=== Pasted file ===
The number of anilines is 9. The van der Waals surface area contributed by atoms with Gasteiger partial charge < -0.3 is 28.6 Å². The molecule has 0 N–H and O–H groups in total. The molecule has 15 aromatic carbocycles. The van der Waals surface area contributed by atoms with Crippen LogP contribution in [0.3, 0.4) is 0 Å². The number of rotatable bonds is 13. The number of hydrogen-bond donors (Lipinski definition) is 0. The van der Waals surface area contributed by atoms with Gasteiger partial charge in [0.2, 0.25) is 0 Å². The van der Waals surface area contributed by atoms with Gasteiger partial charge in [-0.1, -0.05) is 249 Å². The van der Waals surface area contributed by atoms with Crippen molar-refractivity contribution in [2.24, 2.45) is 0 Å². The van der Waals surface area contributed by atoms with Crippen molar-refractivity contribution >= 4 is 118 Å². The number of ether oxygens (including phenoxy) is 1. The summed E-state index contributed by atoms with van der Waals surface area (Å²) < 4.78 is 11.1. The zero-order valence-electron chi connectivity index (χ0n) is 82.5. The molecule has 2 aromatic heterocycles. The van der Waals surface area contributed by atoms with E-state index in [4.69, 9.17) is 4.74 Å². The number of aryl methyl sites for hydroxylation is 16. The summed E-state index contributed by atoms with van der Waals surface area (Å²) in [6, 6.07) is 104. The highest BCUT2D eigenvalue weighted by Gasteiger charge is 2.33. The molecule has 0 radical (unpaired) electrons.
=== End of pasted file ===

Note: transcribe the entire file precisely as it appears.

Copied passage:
The number of anilines is 9. The van der Waals surface area contributed by atoms with Gasteiger partial charge < -0.3 is 28.6 Å². The molecule has 0 N–H and O–H groups in total. The molecule has 15 aromatic carbocycles. The van der Waals surface area contributed by atoms with Crippen LogP contribution in [0.3, 0.4) is 0 Å². The number of rotatable bonds is 13. The number of hydrogen-bond donors (Lipinski definition) is 0. The van der Waals surface area contributed by atoms with Gasteiger partial charge in [0.2, 0.25) is 0 Å². The van der Waals surface area contributed by atoms with Gasteiger partial charge in [-0.1, -0.05) is 249 Å². The van der Waals surface area contributed by atoms with Crippen molar-refractivity contribution in [2.24, 2.45) is 0 Å². The van der Waals surface area contributed by atoms with Crippen molar-refractivity contribution >= 4 is 118 Å². The number of ether oxygens (including phenoxy) is 1. The summed E-state index contributed by atoms with van der Waals surface area (Å²) < 4.78 is 11.1. The zero-order valence-electron chi connectivity index (χ0n) is 82.5. The molecule has 2 aromatic heterocycles. The van der Waals surface area contributed by atoms with E-state index in [4.69, 9.17) is 4.74 Å². The number of aryl methyl sites for hydroxylation is 16. The summed E-state index contributed by atoms with van der Waals surface area (Å²) in [6, 6.07) is 104. The highest BCUT2D eigenvalue weighted by Gasteiger charge is 2.33. The molecule has 0 radical (unpaired) electrons.